One of the keys to enjoying retirement is finding ways to continue to achieve the things you unknowingly get from working life.
Investing time in your psychological planning is just as important as planning your finances, to support the life you want to lead.
Research has shown that those people who have put some real thought into what they want to do in retirement, are happiest.
George Tillett may have cracked this, the 75-year-old engineer is spending his retirement helping others through volunteering for TAD, converting ride-on cars for children with disabilities.
When we found out he’d been awarded the Senior Volunteer of the Year NSW last year, we just had to speak with him more and share his story.
Treysta (T): How did you get involved with TAD Disability Services?
George Tillett (GT): An older workmate, who we had known for many years and who volunteered for TAD said to me “you have to join TAD when you retire”. The bulk of TAD volunteers are retired engineers.
T: What impact has your contribution to the projects and creations had on your life?
GT: A greater appreciation of the difficulties many people with disabilities face, and how often simple things can make life better for them. Also how many things we take for granted.
T: How did it feel to be recognised for all your hard work with the recent Senior Volunteer of the Year Award?
GT: Humbling, attending the awards conference with my wife Jenny made us appreciate what a wonderful depth and breadth there are to volunteers of all ages and skills, both individually and groups.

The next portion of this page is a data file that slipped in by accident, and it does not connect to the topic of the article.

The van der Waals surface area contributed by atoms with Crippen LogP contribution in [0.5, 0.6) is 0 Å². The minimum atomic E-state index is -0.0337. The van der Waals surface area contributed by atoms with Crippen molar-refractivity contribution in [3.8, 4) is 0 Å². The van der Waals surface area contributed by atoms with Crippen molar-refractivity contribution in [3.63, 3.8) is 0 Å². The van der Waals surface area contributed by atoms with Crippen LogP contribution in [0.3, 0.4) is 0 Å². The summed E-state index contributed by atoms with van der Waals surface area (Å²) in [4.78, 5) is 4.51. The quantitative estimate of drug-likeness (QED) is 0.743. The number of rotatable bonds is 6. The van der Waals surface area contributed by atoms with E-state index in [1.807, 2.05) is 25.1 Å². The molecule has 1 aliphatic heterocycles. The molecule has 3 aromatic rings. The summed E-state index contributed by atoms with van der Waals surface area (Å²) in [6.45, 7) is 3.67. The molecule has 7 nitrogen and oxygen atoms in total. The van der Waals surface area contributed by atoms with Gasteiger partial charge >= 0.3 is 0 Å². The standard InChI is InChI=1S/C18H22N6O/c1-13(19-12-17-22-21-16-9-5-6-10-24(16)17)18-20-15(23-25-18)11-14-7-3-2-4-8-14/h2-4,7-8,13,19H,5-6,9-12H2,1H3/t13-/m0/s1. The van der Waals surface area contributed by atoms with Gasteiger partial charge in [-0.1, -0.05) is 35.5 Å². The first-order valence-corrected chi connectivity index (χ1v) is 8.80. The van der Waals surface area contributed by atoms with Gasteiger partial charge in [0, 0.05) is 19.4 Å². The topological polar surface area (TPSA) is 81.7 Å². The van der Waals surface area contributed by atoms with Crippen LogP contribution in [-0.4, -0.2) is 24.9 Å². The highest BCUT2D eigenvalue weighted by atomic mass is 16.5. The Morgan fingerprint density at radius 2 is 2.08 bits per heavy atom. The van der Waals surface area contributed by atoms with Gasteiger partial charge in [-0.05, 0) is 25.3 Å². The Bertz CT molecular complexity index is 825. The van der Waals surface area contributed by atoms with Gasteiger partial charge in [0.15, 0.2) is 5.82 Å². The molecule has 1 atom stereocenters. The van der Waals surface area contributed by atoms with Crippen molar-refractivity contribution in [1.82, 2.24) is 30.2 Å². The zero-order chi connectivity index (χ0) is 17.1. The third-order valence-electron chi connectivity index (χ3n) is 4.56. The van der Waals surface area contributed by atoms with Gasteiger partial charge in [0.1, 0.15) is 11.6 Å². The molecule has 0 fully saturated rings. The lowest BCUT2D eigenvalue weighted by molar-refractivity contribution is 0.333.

I think the nature of the motorized cars and the children involved caught the judges eyes. (Here is a link to the segment that Channel Nine ran.)
T: When did you retire and was it a difficult decision to make?
GT: I retired six years ago and although I very much enjoyed my job, I was ready. From a financial point of view being made redundant was a help.
T: What was your main focus during the majority of your career?
GT: The installation and maintenance of large scale computers, mainly the hardware side. This involved a lot of travel around Australia, New Zealand and the USA. This did mean that my wife Jenny was the mainstay for raising our 3 boys as I was often away from home at short notice and sometimes overseas for months at a time. Sometimes they could accompany me to the USA. (Our oldest son was born in Washington DC in 1968).
T: Had you always planned to volunteer and continue using your knowledge and expertise when it came to retirement?
GT: The workmate mentioned before knew some of the founders of TAD and often talked about the organization so the idea was fixed in my head for many years.
T: Many people struggle with the idea of finishing work and fear feeling ‘lost’ without the direction and structure day to day, did this ever occur to you?
GT: Definitely no, family and friends have always been a big part of our lives and volunteering just adds to being busy. We moved into a retirement village 3 years ago on the recommendation of some other retirees who said “don’t wait until it is too late when something happens to one of you, make the move while you are both fit and well and able to share the downsizing and moving” Our new home is not far from our old one so we have kept contact with friends and facilities in our old area as well as making new friends in the village.
T: How do you maintain a sense of well-being and contentment in your day-to-day?
GT: Together with some other residents in the village I assist with technical issues that residents may have with their computers, TVs, internet etc. We have made some wonderful new friends in the village and join in some of the many activities available.
Jenny volunteers in the cafe, I am one of the bus drivers taking the village bus on outings and the shops.
T: What advice would you give to those coming up to retirement – or seeing it on the horizon in the next 5 years or so?
GT: Have a look at your lifestyle overall, apart from work where do you and your partner spend time and enjoy life. Seriously consider volunteering, everyone has skills that can be used.
Or, as always, we’d love to hear from you if you have any questions or concerns.